Writing Content for the Web
- Making Content ‘Scan-able’
- Headings and Subheadings
- Simple Language
- Grammar and Spelling
- Plain English
- Fonts, Sizes, etc
- Further Reading
2. Making Content ‘Scan-able’
There are various things that can help with this:
- Don’t use large blocks of dense text.
- Lists can be very useful as long as they aren’t too long or complex.
- Try to put important things near the front of the sentence and at the beginning of the paragraph.
3. Headings and Subheadings
- Summarise the content of that section
- Be concise
- Try not to be ‘clever’ or too witty
4. Simple Language
- Remove 50% of your words
- Use simpler words where possible
- Don’t use complex clauses in sentences.
- Use examples where necessary
If people read your writing for longer than their interest level, they will become bored and frustrated. They will then build up negative feelings towards the subject, author or website.
The different levels of interest are:
- Introductory Paragraph
- Major Points
- Minor Points
- Detailed interest
- Further Reading
You should start with a good title. This is what people will commonly use to link to you and it is the first thing people see when they look at your page. It allows people who have arrived in error to quickly realise it and to leave.
A clear introduction that summarises what your article is about. That will enable people who aren’t interested in it to realise this, and go somewhere else. It also makes it easier for people to link to your article from another site using a short explanatory paragraph.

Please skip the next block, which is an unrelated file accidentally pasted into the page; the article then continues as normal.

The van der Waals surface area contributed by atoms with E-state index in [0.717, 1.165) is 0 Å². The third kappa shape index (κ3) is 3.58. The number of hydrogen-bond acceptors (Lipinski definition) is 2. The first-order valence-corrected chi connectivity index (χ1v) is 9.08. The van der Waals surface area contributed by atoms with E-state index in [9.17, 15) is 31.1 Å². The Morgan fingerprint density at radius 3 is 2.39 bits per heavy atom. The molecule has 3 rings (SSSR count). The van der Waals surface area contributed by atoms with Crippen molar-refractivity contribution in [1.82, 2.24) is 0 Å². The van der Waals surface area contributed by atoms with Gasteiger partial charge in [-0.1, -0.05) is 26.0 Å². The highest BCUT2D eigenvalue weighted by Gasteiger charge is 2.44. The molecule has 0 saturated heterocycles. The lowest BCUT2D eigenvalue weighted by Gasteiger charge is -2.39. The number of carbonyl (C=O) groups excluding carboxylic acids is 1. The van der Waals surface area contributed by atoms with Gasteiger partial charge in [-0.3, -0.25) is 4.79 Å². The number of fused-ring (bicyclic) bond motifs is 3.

The major points should be your headings and sub-headings. These will give people a deeper idea of your content, and will allow people to easily find the section they need. Tables of contents can be automatically produced from the headings on a page.
Major points should be understandable in their own right, and not be jokey or a teaser to what’s to come.
These should be concise sentences and bullet points. They should cover the details of the headings.
If people have read this far, then they have quite an interest in what you have to say and you can go into points with much more depth.
If people have read your detailed points and are still interested then you should provide them with some links to further reading. This is also a good point to cite the sources of any external information you have used.
Whether this is a good or bad thing depends on the objective of your page content:
- If a user is just looking for a link to information, and you place the links at the very end of your article, they will just be irritated at all the scrolling and scanning they have had to do.
- If it is a page giving advice on which course is right one for them, then as soon as the user has the information they need, they will want to find out more about the course. Links in the page content would then save them time.
- If the article is one where the user won’t be looking for more information unless they are very interested in the topic, then links are best at the end of the page.
8. Grammar and Spelling
You should put your work into Word to check the grammar and spelling, but remember that Word isn’t always right!
9. Plain English
In particular are:
Keep your sentences short
Clear writing for print should have an average sentence length of around 15-20 words. Clear writing for online should have 25% less, or around 10-15 words per sentence.
Prefer active verbs
Try to use active verbs rather than passive verbs. For example:
We shall consider this shortly. (active)
This shall be considered by us shortly. (passive)
Passive verbs cause several problems. They:
- can be confusing;
- often make writing more long-winded; and
- make writing less lively.
10. Fonts, Sizes, etc
11. Further Reading
Jakob Nielson’s How Users Read on the Web